NASA’s Juno spacecraft has suffered a fresh setback that will change how it carries out its mission at Jupiter.
The probe entered orbit around Jupiter in July 2016, positioned in a sweeping 53-day orbit. The plan had been to use its engine to reduce that to 14 days, having it conduct 37 orbits up to February 2018.
But it encountered a problem with two helium check valves in its main engine, which were found to be not working properly in October 2016. As a result, NASA has decided to keep Juno in its current 53-day orbit, meaning it will complete just 12 orbits through to an extended period of July 2018.
“During a thorough review, we looked at multiple scenarios that would place Juno in a shorter-period orbit, but there was concern that another main engine burn could result in a less-than-desirable orbit,” said Rick Nybakken, Juno project manager at NASA’s Jet Propulsion Laboratory (JPL) in Pasadena, California, in a statement. “The bottom line is a burn represented a risk to completion of Juno’s science objectives.”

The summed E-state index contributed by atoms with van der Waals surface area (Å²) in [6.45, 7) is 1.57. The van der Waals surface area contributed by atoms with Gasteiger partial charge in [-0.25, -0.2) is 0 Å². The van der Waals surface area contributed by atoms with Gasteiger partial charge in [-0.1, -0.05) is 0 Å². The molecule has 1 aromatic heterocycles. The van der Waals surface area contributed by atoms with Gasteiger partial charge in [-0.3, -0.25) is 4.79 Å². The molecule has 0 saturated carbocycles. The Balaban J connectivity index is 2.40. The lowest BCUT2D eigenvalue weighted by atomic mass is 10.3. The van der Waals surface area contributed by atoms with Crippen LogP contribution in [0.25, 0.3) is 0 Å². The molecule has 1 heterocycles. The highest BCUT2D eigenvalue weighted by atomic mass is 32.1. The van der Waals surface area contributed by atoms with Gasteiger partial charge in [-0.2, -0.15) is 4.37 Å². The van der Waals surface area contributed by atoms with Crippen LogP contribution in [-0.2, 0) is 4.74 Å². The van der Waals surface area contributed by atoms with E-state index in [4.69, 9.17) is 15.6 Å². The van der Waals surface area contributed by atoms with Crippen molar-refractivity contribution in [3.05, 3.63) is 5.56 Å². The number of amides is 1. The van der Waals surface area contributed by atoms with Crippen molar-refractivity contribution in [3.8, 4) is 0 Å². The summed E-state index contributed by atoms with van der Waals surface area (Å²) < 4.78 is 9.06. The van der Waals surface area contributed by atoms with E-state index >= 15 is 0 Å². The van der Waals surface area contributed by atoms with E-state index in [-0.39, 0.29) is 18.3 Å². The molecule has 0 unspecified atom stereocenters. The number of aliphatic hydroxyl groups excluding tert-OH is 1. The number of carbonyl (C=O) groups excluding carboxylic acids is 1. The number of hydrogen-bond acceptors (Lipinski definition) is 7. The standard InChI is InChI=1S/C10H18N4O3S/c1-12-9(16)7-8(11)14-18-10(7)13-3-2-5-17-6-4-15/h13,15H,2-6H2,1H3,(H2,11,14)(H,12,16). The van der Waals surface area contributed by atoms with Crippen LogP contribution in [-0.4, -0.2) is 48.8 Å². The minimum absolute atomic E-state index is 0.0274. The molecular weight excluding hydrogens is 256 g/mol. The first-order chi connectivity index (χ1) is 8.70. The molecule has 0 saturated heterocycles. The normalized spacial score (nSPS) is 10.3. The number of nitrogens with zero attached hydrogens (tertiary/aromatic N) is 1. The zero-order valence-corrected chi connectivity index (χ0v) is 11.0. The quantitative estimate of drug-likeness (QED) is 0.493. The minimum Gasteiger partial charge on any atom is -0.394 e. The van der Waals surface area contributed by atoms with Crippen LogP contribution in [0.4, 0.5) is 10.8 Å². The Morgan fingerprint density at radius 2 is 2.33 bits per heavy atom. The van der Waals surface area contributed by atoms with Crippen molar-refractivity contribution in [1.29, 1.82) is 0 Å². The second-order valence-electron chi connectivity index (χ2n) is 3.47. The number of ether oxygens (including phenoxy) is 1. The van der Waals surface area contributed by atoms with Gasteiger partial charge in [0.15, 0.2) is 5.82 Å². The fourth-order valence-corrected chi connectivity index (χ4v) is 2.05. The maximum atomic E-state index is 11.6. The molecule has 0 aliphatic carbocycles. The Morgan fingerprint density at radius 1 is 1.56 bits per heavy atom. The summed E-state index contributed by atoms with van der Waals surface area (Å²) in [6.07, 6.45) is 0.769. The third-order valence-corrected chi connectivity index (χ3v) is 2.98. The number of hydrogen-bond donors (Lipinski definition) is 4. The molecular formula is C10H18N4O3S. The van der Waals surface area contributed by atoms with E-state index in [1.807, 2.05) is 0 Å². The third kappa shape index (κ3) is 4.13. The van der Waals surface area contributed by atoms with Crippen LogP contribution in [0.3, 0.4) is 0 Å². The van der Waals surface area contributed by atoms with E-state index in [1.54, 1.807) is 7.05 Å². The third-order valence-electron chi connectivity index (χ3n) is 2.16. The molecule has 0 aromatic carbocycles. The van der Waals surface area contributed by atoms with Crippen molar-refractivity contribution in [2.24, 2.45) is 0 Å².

This stunning image of Jupiter's south pole was snapped by Juno on February 2, 2017. NASA/JPL-Caltech/SwRI/MSSS/John Landino
However, NASA is adamant that the change will not affect the scientific return of the mission. Despite having fewer close flybys to study Jupiter, Juno will now be able to study Jupiter’s magnetosphere in greater detail.
Juno will also spend less time in Jupiter’s strong radiation belts. This means there is a possibility the mission could be extended beyond July 2018, with the spacecraft expected to degrade less. The end of the mission will remain the same, though, with Juno entering the atmosphere of Jupiter and burning up.
In its now semi-permanent orbit, Juno comes as close as 4,100 kilometers (2,600 miles) to Jupiter and travels as far as 3 million kilometers (2 million miles) away. Its last flyby was on February 2, and its next will be on March 27.
You can get involved with the mission, too, by voting on what the spacecraft snaps with its JunoCam instrument.